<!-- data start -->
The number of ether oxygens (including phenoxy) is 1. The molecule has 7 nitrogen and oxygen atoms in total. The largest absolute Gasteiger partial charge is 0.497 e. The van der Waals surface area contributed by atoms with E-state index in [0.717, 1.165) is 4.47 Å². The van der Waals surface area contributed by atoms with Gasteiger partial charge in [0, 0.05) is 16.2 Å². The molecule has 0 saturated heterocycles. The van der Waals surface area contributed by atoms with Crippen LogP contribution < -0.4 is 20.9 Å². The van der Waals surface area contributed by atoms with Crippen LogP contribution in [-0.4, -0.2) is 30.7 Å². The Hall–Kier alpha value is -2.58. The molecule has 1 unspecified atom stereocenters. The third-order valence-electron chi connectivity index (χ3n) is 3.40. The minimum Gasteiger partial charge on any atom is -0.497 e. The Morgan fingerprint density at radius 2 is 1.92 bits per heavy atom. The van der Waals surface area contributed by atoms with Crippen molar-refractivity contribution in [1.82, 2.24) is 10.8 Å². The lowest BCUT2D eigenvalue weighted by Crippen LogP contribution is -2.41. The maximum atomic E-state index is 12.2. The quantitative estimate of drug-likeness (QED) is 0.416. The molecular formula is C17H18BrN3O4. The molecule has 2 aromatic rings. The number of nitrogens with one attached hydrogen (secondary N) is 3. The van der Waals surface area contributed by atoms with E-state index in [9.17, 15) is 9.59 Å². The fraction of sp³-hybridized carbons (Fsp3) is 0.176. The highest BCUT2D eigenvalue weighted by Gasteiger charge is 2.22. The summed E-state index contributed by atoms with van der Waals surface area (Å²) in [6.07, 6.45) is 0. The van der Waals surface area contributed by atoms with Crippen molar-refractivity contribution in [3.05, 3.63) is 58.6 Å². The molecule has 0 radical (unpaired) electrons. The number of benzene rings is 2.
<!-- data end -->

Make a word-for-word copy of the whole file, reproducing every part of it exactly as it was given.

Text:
The number of ether oxygens (including phenoxy) is 1. The molecule has 7 nitrogen and oxygen atoms in total. The largest absolute Gasteiger partial charge is 0.497 e. The van der Waals surface area contributed by atoms with E-state index in [0.717, 1.165) is 4.47 Å². The van der Waals surface area contributed by atoms with Gasteiger partial charge in [0, 0.05) is 16.2 Å². The molecule has 0 saturated heterocycles. The van der Waals surface area contributed by atoms with Crippen LogP contribution < -0.4 is 20.9 Å². The van der Waals surface area contributed by atoms with Crippen LogP contribution in [-0.4, -0.2) is 30.7 Å². The Hall–Kier alpha value is -2.58. The molecule has 1 unspecified atom stereocenters. The third-order valence-electron chi connectivity index (χ3n) is 3.40. The minimum Gasteiger partial charge on any atom is -0.497 e. The Morgan fingerprint density at radius 2 is 1.92 bits per heavy atom. The van der Waals surface area contributed by atoms with Crippen molar-refractivity contribution in [1.82, 2.24) is 10.8 Å². The lowest BCUT2D eigenvalue weighted by Crippen LogP contribution is -2.41. The maximum atomic E-state index is 12.2. The quantitative estimate of drug-likeness (QED) is 0.416. The molecular formula is C17H18BrN3O4. The molecule has 2 aromatic rings. The number of nitrogens with one attached hydrogen (secondary N) is 3. The van der Waals surface area contributed by atoms with E-state index in [9.17, 15) is 9.59 Å². The fraction of sp³-hybridized carbons (Fsp3) is 0.176. The highest BCUT2D eigenvalue weighted by Gasteiger charge is 2.22. The summed E-state index contributed by atoms with van der Waals surface area (Å²) in [6.07, 6.45) is 0. The van der Waals surface area contributed by atoms with Crippen molar-refractivity contribution in [3.05, 3.63) is 58.6 Å². The molecule has 0 radical (unpaired) electrons. The number of benzene rings is 2.